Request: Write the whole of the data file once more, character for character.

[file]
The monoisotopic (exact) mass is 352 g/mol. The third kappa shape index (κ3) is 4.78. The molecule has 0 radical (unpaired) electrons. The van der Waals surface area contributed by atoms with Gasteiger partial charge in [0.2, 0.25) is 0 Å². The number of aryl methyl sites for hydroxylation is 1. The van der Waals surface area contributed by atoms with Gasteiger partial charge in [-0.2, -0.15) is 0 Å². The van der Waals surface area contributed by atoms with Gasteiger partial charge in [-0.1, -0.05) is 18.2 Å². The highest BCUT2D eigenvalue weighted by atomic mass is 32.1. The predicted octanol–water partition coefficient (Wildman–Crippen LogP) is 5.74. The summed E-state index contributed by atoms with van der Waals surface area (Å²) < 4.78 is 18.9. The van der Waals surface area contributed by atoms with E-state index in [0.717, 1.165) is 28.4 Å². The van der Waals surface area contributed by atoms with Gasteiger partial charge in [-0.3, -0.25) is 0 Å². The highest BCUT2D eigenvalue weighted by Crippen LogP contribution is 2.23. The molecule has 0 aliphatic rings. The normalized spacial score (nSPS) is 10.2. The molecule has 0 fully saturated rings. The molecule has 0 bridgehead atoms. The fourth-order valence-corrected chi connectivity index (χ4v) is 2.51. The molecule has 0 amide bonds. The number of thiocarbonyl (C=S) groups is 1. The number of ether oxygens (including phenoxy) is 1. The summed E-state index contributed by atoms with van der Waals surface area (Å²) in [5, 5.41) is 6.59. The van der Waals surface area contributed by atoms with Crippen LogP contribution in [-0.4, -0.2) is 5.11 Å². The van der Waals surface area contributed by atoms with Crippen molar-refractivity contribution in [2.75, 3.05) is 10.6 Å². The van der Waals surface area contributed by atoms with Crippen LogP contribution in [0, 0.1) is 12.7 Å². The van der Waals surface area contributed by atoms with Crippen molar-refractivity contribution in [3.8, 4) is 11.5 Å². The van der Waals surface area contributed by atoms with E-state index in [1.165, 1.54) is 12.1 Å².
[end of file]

The monoisotopic (exact) mass is 352 g/mol. The third kappa shape index (κ3) is 4.78. The molecule has 0 radical (unpaired) electrons. The van der Waals surface area contributed by atoms with Gasteiger partial charge in [0.2, 0.25) is 0 Å². The number of aryl methyl sites for hydroxylation is 1. The van der Waals surface area contributed by atoms with Gasteiger partial charge in [-0.2, -0.15) is 0 Å². The van der Waals surface area contributed by atoms with Gasteiger partial charge in [-0.1, -0.05) is 18.2 Å². The highest BCUT2D eigenvalue weighted by atomic mass is 32.1. The predicted octanol–water partition coefficient (Wildman–Crippen LogP) is 5.74. The summed E-state index contributed by atoms with van der Waals surface area (Å²) < 4.78 is 18.9. The van der Waals surface area contributed by atoms with E-state index in [0.717, 1.165) is 28.4 Å². The van der Waals surface area contributed by atoms with Gasteiger partial charge in [-0.3, -0.25) is 0 Å². The highest BCUT2D eigenvalue weighted by Crippen LogP contribution is 2.23. The molecule has 0 aliphatic rings. The normalized spacial score (nSPS) is 10.2. The molecule has 0 fully saturated rings. The molecule has 0 bridgehead atoms. The fourth-order valence-corrected chi connectivity index (χ4v) is 2.51. The molecule has 0 amide bonds. The number of thiocarbonyl (C=S) groups is 1. The number of ether oxygens (including phenoxy) is 1. The summed E-state index contributed by atoms with van der Waals surface area (Å²) in [5, 5.41) is 6.59. The van der Waals surface area contributed by atoms with Crippen LogP contribution in [-0.4, -0.2) is 5.11 Å². The van der Waals surface area contributed by atoms with Crippen molar-refractivity contribution in [2.75, 3.05) is 10.6 Å². The van der Waals surface area contributed by atoms with Crippen LogP contribution in [0, 0.1) is 12.7 Å². The van der Waals surface area contributed by atoms with Crippen molar-refractivity contribution in [3.8, 4) is 11.5 Å². The van der Waals surface area contributed by atoms with E-state index in [1.165, 1.54) is 12.1 Å².